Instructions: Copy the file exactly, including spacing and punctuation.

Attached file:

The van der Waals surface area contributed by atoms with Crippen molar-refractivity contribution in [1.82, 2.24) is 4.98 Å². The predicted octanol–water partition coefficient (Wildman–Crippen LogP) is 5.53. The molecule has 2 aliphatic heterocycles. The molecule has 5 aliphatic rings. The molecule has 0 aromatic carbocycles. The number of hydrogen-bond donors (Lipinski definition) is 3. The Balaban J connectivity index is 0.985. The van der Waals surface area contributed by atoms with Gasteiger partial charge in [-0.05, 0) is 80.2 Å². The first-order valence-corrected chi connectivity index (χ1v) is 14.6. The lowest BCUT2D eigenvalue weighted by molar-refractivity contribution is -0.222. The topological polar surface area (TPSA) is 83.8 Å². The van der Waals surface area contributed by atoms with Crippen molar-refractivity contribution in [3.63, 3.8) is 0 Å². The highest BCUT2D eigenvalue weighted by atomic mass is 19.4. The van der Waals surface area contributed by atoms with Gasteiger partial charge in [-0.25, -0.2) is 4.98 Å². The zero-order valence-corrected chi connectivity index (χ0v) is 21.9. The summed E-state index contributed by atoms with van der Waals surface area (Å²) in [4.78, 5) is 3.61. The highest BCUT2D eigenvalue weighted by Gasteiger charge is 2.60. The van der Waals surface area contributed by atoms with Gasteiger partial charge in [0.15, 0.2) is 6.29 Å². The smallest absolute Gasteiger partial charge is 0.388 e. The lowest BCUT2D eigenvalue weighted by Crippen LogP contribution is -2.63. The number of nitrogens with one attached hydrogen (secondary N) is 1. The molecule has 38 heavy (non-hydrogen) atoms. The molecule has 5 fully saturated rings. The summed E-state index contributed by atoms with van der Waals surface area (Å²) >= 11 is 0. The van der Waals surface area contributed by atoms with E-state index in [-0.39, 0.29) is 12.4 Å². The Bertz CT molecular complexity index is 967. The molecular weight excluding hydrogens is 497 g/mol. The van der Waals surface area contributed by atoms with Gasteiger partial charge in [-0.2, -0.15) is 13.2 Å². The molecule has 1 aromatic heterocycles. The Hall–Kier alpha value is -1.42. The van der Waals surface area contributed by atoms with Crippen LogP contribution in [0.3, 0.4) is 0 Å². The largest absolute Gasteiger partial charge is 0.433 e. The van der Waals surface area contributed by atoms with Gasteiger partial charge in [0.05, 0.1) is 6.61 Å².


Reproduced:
The van der Waals surface area contributed by atoms with Crippen molar-refractivity contribution in [1.82, 2.24) is 4.98 Å². The predicted octanol–water partition coefficient (Wildman–Crippen LogP) is 5.53. The molecule has 2 aliphatic heterocycles. The molecule has 5 aliphatic rings. The molecule has 0 aromatic carbocycles. The number of hydrogen-bond donors (Lipinski definition) is 3. The Balaban J connectivity index is 0.985. The van der Waals surface area contributed by atoms with Gasteiger partial charge in [-0.05, 0) is 80.2 Å². The first-order valence-corrected chi connectivity index (χ1v) is 14.6. The lowest BCUT2D eigenvalue weighted by molar-refractivity contribution is -0.222. The topological polar surface area (TPSA) is 83.8 Å². The van der Waals surface area contributed by atoms with Crippen molar-refractivity contribution in [3.63, 3.8) is 0 Å². The highest BCUT2D eigenvalue weighted by atomic mass is 19.4. The van der Waals surface area contributed by atoms with Gasteiger partial charge in [-0.25, -0.2) is 4.98 Å². The zero-order valence-corrected chi connectivity index (χ0v) is 21.9. The summed E-state index contributed by atoms with van der Waals surface area (Å²) in [4.78, 5) is 3.61. The highest BCUT2D eigenvalue weighted by Gasteiger charge is 2.60. The van der Waals surface area contributed by atoms with Gasteiger partial charge in [0.15, 0.2) is 6.29 Å². The smallest absolute Gasteiger partial charge is 0.388 e. The lowest BCUT2D eigenvalue weighted by Crippen LogP contribution is -2.63. The number of nitrogens with one attached hydrogen (secondary N) is 1. The molecule has 38 heavy (non-hydrogen) atoms. The molecule has 5 fully saturated rings. The summed E-state index contributed by atoms with van der Waals surface area (Å²) >= 11 is 0. The van der Waals surface area contributed by atoms with E-state index in [-0.39, 0.29) is 12.4 Å². The Bertz CT molecular complexity index is 967. The molecular weight excluding hydrogens is 497 g/mol. The van der Waals surface area contributed by atoms with Gasteiger partial charge in [-0.2, -0.15) is 13.2 Å². The molecule has 1 aromatic heterocycles. The Hall–Kier alpha value is -1.42. The van der Waals surface area contributed by atoms with Crippen LogP contribution in [0.3, 0.4) is 0 Å². The largest absolute Gasteiger partial charge is 0.433 e. The van der Waals surface area contributed by atoms with Gasteiger partial charge in [0.05, 0.1) is 6.61 Å².